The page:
"Resiliency isn't just a personal construct, it's an interpersonal construct too. You're a leader, so you need resiliency in yourself, your employees, your team and your relationships.
Now think about it...
- People have setbacks,
- Teams have setbacks, and
- Relationships have setbacks.
Resiliency is vital to your personal well-being, employee engagement and team performance. But it's the glue that binds relationships.
You have relationships with your boss, co-workers and employees. They can be cross-functional or ad hoc. You may have relationships with vendors, partners, contractors, or consultants. And these relationships are going to impact your reputation, performance, and advancement potential.
But here's the challenge...
You're going to have important relationships that face setbacks. And the person you're in that relationship with may not have the growth mindset or the grit reflex; and everything you've worked so hard to develop in yourself may be missing in them. But you got to make it work.
So what do you do?
Here's the key: Early in your relationship, you've got to set some ground rules. You've got to anticipate setbacks that are going to threaten your relationship dynamics.
And you can do it by asking one simple question:
'How are we going to handle the tough times?'
- Every relationship is going to have disappointment, disagreements, debates and doubt.
- There's going to be ulterior motives, competing agendas, and differing opinions.
- And relationships always face uncertainty, stress and scrutiny.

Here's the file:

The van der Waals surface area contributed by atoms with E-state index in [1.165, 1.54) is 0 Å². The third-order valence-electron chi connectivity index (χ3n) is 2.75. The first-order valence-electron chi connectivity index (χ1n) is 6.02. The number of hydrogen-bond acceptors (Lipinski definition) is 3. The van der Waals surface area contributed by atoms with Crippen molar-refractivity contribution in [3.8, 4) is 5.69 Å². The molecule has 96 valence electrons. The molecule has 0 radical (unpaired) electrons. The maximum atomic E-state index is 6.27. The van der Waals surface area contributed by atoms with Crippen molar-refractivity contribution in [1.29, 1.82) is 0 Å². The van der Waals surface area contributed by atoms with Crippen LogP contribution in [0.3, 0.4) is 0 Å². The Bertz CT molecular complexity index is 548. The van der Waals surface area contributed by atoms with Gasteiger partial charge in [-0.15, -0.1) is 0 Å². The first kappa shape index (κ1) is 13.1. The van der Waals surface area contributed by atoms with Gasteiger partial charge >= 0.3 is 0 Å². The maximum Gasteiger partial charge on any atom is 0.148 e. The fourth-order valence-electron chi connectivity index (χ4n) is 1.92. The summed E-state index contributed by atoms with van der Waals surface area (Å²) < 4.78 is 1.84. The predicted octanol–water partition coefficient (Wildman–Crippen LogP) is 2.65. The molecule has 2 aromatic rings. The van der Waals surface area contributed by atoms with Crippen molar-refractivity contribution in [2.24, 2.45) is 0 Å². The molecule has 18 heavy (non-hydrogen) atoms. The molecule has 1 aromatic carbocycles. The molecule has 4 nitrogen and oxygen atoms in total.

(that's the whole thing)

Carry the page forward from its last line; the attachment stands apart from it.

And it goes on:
- Healthy relationships need empathy, compromise, and trust when none of these are coming easy.
That's why you've got to ask, 'How are we going to handle the tough times?'
- Healthy relationships are built on shared values and shared interests.
- They need mutual understanding and accountability.
When times are good, relationships are easy. But when times are tough, relationships get put to the test. When you plan for the tough times up front, you're preparing for the inevitable. You're not being negative, you're being realistic. And you're investing in the relationship upfront.
So, when the relationship gets tested, you're ready. You've made some agreements upfront, and those agreements enable the mutual understanding and accountability you're going to need.
Everyone wants to make a good first impression. But when it comes to relationships, the lasting impressions matter the most. And the lasting impressions are made in tough times. So make the investment upfront. Ask, 'How are we going to handle the tough times?' And that's going to help you build a foundation that's going to last."
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